Why resilient landscapes are important?
SAP Landscapes are at the core of large organisations. They hold a system of record for millions of transactions, which cover the majority of Globally recognised household brands. An outage of these core systems can cost the organisation significant loss of earnings and critical time. It’s no surprise that customers architecting SAP systems take topics like resilience, high availability, disaster recovery, backup and business continuity seriously.
Critical workloads, facing the new attitude towards cloud and changes in processes (physical and mental mind shifts)
When you decide to move critical SAP workloads to Microsoft Azure, there is a temptation to dive directly into the discussions about clustering, replication and backups. To meet the needs of the business at the lowest cost you need to take a step back and get agreement on the business expectations for service recovery. Critical can translate to different outcomes for different organisations.
We need to talk about recovery time objectives (RTO), recovery point objectives (RPO) and recovery level objectives (RLO) to make sure we don’t lose site of the purpose of these technical solutions. When you move to Azure you have new concepts to consider like Availability Sets/Zones, multiple Regions and many more backup and storage options.
It’s really easy to over-engineer when you are presented with so much choice.
It’s important to challenge some of the assumptions that come from an on-prem or co-location design perspective, especially when we are also moving to a SAP HANA based implementation like S/4HANA or from a physical to virtual implementation. The solution you have today might not deliver what you need. Some customers find that when the take the time to discuss these needs with the business they have changed since they were first implemented. Systems can become promoted or demoted in criticality without any changes to the underlying infrastructure, especially when you consider that SAP systems typically live for decades.
As you start to consider RTO/RPO and RLO values, you will need to map them against the potential disaster scenarios that exist in an Azure implementation, working through from the most likely to the least likely. Clearly the solution to each failure scenario will increase in cost as the probability of it decreases. With Microsoft’s Globally distributed data centres, it is possible to design protection against catastrophic regional events. This would have been difficult to achieve with the classic data centre model.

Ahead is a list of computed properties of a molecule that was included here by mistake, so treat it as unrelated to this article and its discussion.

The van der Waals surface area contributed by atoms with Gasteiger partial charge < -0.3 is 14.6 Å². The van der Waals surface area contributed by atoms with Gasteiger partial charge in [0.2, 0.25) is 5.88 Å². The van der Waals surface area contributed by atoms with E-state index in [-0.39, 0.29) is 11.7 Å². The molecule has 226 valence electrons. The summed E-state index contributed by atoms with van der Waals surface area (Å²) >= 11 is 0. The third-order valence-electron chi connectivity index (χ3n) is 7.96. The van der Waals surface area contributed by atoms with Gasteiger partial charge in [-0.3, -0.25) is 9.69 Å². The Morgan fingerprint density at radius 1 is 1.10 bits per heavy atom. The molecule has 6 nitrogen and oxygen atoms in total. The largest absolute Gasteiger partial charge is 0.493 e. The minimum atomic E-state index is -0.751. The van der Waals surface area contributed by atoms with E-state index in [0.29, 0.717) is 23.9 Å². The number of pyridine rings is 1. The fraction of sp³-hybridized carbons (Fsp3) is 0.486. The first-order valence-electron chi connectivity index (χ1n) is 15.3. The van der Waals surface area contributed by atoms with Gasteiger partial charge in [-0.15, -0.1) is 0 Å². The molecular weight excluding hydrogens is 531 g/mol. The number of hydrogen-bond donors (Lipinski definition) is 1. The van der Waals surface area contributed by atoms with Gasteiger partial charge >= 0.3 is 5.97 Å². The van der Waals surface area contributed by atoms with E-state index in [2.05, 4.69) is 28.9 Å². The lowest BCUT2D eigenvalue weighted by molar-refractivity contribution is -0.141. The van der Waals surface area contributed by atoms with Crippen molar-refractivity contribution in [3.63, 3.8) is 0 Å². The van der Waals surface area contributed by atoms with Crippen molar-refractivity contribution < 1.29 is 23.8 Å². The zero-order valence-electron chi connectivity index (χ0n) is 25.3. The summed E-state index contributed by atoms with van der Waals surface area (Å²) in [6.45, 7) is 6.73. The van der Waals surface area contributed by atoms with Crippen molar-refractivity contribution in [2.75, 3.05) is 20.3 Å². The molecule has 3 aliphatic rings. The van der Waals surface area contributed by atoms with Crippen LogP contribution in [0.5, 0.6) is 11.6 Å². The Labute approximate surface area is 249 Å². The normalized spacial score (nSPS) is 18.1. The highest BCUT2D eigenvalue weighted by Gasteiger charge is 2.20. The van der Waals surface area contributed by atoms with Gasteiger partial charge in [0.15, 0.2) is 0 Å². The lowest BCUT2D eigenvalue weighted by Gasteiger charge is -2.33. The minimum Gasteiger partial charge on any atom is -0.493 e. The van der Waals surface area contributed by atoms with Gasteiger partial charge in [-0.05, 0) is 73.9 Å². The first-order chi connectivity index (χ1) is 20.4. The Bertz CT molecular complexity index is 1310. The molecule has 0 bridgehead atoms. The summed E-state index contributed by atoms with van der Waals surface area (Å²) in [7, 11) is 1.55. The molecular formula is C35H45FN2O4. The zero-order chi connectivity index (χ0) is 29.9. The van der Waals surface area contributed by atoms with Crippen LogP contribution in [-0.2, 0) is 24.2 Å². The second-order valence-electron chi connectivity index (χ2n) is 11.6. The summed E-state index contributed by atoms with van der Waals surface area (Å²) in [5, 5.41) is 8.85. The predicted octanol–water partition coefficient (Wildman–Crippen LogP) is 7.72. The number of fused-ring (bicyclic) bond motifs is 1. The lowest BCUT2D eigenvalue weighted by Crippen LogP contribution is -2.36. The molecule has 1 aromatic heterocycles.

Your organisation will have to draw the line at acceptable trade-off between cost and risk. There will also need to be discussions about expectations for development or testing projects. It’s common to assume that business continuity is about production systems only, but if an organisation has an aggressive digital transformation agenda with significant investment in development activities the RTO/RPO/RLO for non production systems need to be considered with the same process.
For mission critical systems some customers will consider what levels of resilience to consider whilst running in DR mode.
Customer example from Centiq
When you look to SAP HANA on Azure experts, you will find that companies like Centiq, who provide services to Global customers have a level of understanding that allows Global brands to evaluate and make informed decisions, here we look at an example from one of our customers and the considerations observed.
The below table shows the example output you might expect from the recovery objectives review.
|Azure failure scenarios||Failure examples||RTO||RPO|
|Loss of Region pair||A widespread national disaster that impacted multiple Azure regions within a geographical area.||N/A||N/A|
|Loss of Single Node / Component whilst running in DR||A single node is accidentally terminated, or suffers HW failure whilst running on the DR solution||24 hours||20 min|